The historic activation
of the Iranian nuclear reactor in Bushehr on Saturday was indeed an important move forward in the Islamic Republic's nuclear program, and theoretically the facility could be helpful in Tehran's efforts to attain a nuclear weapon, but experts believe it will not be able to do so.
The move evoked a protest and expression of concern on Israel's
part, but according to the experts, the Iranians would find it difficult to deceive the Russian inspectors and use the facility's nuclear waste to create a bomb.
The facility's activation was a historic movement, in which Iran joined the list of countries in possession of a nuclear power station. The reactor was inaugurated after decades of construction and preparations, with the nuclear fuel loaded under the supervision of technicians from Russia, which has helped Iran
build the facility since the 1990s.
Nonetheless, it will take several months before the reactor starts producing electricity. The Russians are expected to continue examining the site in the future as well, while making certain that Iran will not use the nuclear waste to create an atom bomb.
Dr. Ephraim Asculai, a senior researcher at the Institute for National Security Studies, explained to Ynet that even if the Iranians wanted to use that waste to develop a weapon, it won't be simple to deceive the Russians.
"Fuel is not something you put in and remove easily. One-third of it will come out a year later and this is done under full supervision," he said. "It's a complicated operation which takes several dozen days, and the inspectors and the Russians will naturally be there."
Reactor inaugurated in Bushehr. 'Doesn't testify to Iran's ability' (Photo: AFP)
According to Asculai, "Even when the fuel is outside the reactor, you need a big separation plant. It's a long, complicated and dirty chemical activity, and at the moment there are no signs that Iran is building such a plant."
In accordance with the agreement signed between Iran and Russia, Moscow will provide Tehran with the nuclear fuel and get in back later under the supervision of the International Atomic Energy Agency (IAEA).
But who will guarantee that the Russians indeed prevent Iran from using the nuclear waste for military purposes?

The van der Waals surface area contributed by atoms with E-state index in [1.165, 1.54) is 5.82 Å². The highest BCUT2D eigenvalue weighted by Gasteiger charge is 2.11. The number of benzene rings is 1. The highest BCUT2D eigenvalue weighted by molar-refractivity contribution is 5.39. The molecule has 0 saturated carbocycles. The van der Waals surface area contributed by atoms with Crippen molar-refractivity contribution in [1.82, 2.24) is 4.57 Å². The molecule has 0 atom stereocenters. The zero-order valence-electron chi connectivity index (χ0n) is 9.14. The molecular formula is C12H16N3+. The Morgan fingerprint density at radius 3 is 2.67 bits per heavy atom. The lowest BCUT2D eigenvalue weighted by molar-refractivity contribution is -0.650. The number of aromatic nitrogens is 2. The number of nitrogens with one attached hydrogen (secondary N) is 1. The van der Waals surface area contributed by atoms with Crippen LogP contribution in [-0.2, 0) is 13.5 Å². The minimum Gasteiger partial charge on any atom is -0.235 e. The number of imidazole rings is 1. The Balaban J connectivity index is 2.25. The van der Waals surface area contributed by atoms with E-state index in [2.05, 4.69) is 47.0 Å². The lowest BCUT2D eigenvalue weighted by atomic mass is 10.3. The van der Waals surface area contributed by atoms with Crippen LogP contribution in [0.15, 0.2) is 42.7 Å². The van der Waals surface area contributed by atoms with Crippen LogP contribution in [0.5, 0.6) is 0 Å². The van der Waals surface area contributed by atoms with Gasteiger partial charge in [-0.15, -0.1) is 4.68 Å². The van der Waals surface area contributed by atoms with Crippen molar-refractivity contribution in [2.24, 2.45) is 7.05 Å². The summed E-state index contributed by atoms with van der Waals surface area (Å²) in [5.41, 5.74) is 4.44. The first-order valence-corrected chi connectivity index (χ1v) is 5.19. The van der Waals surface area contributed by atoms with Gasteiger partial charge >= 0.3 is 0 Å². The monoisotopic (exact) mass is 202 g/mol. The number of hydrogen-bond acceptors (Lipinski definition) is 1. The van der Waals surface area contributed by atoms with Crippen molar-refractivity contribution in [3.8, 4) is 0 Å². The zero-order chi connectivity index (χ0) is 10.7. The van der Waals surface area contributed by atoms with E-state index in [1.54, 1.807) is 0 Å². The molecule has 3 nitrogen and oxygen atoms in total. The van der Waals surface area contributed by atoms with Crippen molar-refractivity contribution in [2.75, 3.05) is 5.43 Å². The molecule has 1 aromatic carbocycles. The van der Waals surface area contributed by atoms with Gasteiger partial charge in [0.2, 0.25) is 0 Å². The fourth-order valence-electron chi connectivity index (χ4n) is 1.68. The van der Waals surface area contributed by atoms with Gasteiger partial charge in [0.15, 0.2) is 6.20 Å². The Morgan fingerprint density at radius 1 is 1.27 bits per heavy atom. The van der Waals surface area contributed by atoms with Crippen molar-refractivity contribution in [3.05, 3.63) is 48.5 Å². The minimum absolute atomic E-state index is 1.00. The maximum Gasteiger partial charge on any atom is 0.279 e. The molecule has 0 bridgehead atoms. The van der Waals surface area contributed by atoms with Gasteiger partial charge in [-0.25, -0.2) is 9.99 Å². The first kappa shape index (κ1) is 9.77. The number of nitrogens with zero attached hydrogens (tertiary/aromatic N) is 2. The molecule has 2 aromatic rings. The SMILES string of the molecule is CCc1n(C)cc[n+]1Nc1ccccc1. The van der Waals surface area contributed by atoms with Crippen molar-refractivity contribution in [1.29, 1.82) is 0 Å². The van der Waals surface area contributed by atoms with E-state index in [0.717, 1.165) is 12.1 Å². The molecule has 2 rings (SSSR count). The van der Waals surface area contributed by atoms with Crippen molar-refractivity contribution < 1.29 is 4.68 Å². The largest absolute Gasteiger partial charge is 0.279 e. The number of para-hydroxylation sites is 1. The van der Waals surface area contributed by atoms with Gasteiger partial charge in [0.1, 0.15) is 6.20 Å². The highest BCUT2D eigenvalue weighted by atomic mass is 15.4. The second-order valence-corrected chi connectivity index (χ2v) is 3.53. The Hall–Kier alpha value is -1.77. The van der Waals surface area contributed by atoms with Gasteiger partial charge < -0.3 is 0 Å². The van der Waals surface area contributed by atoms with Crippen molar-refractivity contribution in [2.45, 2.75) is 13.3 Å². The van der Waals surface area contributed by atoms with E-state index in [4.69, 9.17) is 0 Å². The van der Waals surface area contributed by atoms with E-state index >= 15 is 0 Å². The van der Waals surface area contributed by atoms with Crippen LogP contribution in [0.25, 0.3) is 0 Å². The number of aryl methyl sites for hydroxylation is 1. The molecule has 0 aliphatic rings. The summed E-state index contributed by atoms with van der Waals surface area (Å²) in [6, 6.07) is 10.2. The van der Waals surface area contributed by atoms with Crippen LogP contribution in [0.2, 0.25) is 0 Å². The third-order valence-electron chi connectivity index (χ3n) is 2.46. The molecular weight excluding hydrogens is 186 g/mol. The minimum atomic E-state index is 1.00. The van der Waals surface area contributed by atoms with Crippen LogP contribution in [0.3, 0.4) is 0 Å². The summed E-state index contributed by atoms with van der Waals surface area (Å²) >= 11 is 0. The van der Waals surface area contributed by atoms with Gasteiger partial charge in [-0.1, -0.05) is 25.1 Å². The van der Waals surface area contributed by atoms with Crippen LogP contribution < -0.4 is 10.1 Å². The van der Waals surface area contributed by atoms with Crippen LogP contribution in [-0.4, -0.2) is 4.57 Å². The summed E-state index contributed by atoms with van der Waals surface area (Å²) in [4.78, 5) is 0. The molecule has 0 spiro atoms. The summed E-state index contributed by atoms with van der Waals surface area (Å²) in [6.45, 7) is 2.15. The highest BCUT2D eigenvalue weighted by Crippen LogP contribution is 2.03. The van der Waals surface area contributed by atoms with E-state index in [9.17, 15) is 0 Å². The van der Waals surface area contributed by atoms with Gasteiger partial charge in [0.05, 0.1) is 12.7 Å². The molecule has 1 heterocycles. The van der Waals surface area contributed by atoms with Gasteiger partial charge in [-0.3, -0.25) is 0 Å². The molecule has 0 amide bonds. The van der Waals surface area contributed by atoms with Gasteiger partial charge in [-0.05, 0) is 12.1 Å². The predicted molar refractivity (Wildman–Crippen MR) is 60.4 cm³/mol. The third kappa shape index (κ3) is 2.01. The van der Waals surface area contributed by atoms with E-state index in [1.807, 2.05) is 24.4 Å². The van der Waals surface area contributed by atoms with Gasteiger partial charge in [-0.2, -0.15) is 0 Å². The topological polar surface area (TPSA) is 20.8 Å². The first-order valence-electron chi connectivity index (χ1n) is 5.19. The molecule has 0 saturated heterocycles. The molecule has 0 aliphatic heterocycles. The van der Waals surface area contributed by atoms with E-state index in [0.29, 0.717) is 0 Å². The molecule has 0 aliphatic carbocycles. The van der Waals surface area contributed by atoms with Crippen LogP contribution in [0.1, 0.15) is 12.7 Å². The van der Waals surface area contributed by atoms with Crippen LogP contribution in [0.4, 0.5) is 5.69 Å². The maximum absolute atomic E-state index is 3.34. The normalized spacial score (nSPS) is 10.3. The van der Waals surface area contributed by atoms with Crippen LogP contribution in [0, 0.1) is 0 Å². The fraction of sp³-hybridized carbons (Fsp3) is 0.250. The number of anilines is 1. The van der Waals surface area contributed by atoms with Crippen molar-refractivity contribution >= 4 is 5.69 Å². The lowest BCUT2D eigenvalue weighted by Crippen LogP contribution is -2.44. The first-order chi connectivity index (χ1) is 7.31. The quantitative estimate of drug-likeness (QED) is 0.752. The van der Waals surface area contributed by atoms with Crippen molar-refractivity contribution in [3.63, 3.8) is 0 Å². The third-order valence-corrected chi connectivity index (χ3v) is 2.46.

According to Prof. Amnon Sela of the Interdisciplinary Center in Herzliya, "Russia has no interest to turn Iran into a military nuclear country. They are too close to Iran geographically, and Russia has no need to have an uncontrollable nuclear neighbor."
Sela explained that apart from the money Russia is getting for the Bushehr reactor project, it is also using its involvement to gain power as a mediator in the ayatollah regime's nuclear activity on behalf of the United Nations and the world.
At least in terms of the diplomatic battle against Iran, Israel appears to be a lone voice.
Russia, whose interests are clear as the country supporting the reactor, has stressed in recent days that it would help keep Iran away from nuclear activities aimed at producing a weapon, and the United States admitted Saturday that the reactor was not a proliferation risk.
US State Department spokesman Darby Holladay stressed, however, that the reactor "underscores that Iran does not need an indigenous enrichment capability if its intentions are purely peaceful." Tehran has been claiming all along that it is enriching uranium in its nuclear facilities in order to provide nuclear fuel for its future reactors.
And yet, Dr. Asculai believes that the Bushehr reactor fails to strengthen the Iranian stand, that its nuclear program has peaceful purposes. "This project stands for itself and is not related at this stage to any other project in the Iranian nuclear lineup," he said.
Iran will likely use its first nuclear-related achievement for its own needs, but according to Asculai, this is in fact a Russian achievement, as Russia is the country operating the reactor. "This proves nothing in terms of the Iranian control of nuclear capabilities," he stressed.